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Jed Lowrie Rumors
For weeks now, the baseball world has been waiting for the Cubs to line up trades for Jeff Samardzija and Jason Hammel. Last night, Theo Epstein & Co. killed two birds with one stone and packaged both together in a deal with the A’s. In return for two of the most talked about pitchers on the trade block, the Cubs received top prospect Addison Russell, outfield prospect Billy McKinney, and pitcher Dan Straily. Here’s a look at some of the reactions to the blockbuster deal.
- MLBTR’s Tim Dierkes (on Twitter) says the Cubs are taking an interesting approach by stockpiling top position player prospects and putting off acquiring pitching. Dierkes can see Straily providing Travis Wood-like value for the Cubs since teams pay big money for innings from a No. 4 type (link). Meanwhile, the deal makes the rest of the trade season kind of anticlimactic for Cub fans after their two best trade chips were moved on the Fourth of July (link).
- Before pulling the trigger on the deal with the Cubs, the A’s discussed a swap involving Russell with the Rays for David Price, writes Jeff Passan of Yahoo! Sports. However, nothing ever materialized on that front.
- The Yankees exchanged proposals with the Cubs on both Samardzija and Hammel, but could not compete with Russell’s inclusion, tweets FOX Sports’ Ken Rosenthal.
- In a separate tweet, Rosenthal reports the A’s don’t intend to flip Hammel because they will need him to win the AL West.
- ESPN’s Keith Law writes in an Insider piece (subscription required) the A’s and Cubs both significantly impacted their franchise, albeit with different timelines in mind.
- The early word is the Cubs are not looking to make any moves from their shortstop stockpile as the Mets have nothing brewing with Chicago and the Yankees have checked but to no avail, according to Joel Sherman of the New York Post (Twitter links).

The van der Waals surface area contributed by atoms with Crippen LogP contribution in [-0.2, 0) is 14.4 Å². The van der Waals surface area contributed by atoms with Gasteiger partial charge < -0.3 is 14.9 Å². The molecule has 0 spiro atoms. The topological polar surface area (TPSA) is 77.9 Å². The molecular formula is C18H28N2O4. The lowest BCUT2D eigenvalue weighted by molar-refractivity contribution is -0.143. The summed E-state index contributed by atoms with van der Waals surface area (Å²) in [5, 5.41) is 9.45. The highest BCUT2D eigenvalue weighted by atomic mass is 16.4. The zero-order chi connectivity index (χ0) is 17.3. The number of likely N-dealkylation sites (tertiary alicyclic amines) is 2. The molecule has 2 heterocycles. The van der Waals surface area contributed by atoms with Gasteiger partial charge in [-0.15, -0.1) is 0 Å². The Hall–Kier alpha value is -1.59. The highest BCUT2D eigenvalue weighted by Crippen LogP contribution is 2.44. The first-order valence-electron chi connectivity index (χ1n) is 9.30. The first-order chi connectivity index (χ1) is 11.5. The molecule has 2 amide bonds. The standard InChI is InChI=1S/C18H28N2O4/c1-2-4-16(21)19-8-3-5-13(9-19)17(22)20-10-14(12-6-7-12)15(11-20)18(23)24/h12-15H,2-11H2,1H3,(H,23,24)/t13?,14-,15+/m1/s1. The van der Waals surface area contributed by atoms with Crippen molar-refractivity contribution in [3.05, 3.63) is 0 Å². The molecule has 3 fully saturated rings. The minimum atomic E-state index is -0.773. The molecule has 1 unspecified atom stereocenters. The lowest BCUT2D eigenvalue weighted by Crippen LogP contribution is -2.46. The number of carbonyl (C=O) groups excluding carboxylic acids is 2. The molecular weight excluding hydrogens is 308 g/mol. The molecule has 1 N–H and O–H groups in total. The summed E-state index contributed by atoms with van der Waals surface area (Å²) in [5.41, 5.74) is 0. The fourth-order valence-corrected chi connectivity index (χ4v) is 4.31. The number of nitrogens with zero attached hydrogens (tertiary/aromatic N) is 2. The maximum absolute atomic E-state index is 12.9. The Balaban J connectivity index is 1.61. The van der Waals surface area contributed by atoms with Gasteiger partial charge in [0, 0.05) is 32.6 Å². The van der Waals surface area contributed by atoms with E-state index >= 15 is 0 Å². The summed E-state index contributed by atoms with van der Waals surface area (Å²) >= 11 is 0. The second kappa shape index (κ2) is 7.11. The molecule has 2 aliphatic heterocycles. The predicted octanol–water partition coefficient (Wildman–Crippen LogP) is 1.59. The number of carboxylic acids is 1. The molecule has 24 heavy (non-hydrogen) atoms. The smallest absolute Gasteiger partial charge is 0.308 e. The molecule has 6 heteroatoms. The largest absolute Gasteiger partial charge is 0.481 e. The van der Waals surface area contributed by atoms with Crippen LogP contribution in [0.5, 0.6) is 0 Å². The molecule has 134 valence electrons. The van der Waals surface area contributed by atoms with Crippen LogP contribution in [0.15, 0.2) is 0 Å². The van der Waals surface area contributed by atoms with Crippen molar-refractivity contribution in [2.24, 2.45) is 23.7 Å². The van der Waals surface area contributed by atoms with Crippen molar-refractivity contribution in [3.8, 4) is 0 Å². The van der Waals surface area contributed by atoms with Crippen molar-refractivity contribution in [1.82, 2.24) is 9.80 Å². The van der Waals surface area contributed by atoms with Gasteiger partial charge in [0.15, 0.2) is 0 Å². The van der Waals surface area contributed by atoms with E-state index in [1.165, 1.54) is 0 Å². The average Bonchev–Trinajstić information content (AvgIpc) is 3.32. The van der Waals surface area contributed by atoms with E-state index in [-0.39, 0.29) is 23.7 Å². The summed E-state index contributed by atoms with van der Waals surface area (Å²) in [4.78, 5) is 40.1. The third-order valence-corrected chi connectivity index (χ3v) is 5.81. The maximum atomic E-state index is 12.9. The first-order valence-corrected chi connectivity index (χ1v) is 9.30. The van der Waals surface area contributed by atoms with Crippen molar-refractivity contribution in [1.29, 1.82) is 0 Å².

- Moneyball isn’t about on-base percentage or any one statistic, it’s about exploiting what is over- or under-valued and prospects are over-valued at present, writes Sherman. However, he notes (link) Javier Baez and Russell are big guys who might not stay at shortstop, so Starlin Castro may still be the Cubs’ long-term guy.
- The A’s may have made themselves the favorites for 2014, but the Cubs ultimately may have won the deal, writes CBSSports.com’s Jon Heyman. “He’s Barry Larkin with power,” one rival baseball executive said of Russell.
- The loss of Russell, in particular, could end up haunting the A’s, whose current shortstop Jed Lowrie is a free agent after this season, but GM Billy Beane has never been afraid to take an unconventional route, writes Rosenthal.
- Susan Slusser of the San Francisco Chronicle echoes Rosenthal and adds the trade may point towards an extension for Lowrie and this wouldn’t be a bad time to do it.
- The trade demonstrates Beane’s burning desire to win now and now could be his only window for winning a World Series, according to MLB.com’s Jane Lee.
- Peter Gammons of GammonsDaily.com calls this trade fascinating because of the guts it took to swing such a deal between two men (Epstein and Beane) who defy convention for the way the game of baseball changes.
- The Cubs signed Hammel to a one-year, $6MM deal in late January and in July he has netted them one of the five best prospects in baseball, notes Passan (via Twitter).
- Fangraphs’ Dave Cameron (via Twitter) is usually against trading great young talent, but likes the trade for the A’s since present wins have so much value to them right now. Of course, he likes the swap from the Cubs‘ perspective, too.
- Mike Petriello of Fangraphs writes the trade is a win-win for both the A’s and Cubs, but the real winner could be the Rays, who just saw two of the top available starting pitchers dealt while only one contender benefited increasing the demand for Price.
- Addison Russell (Twitter link) is excited to be joining forces with Kris Bryant.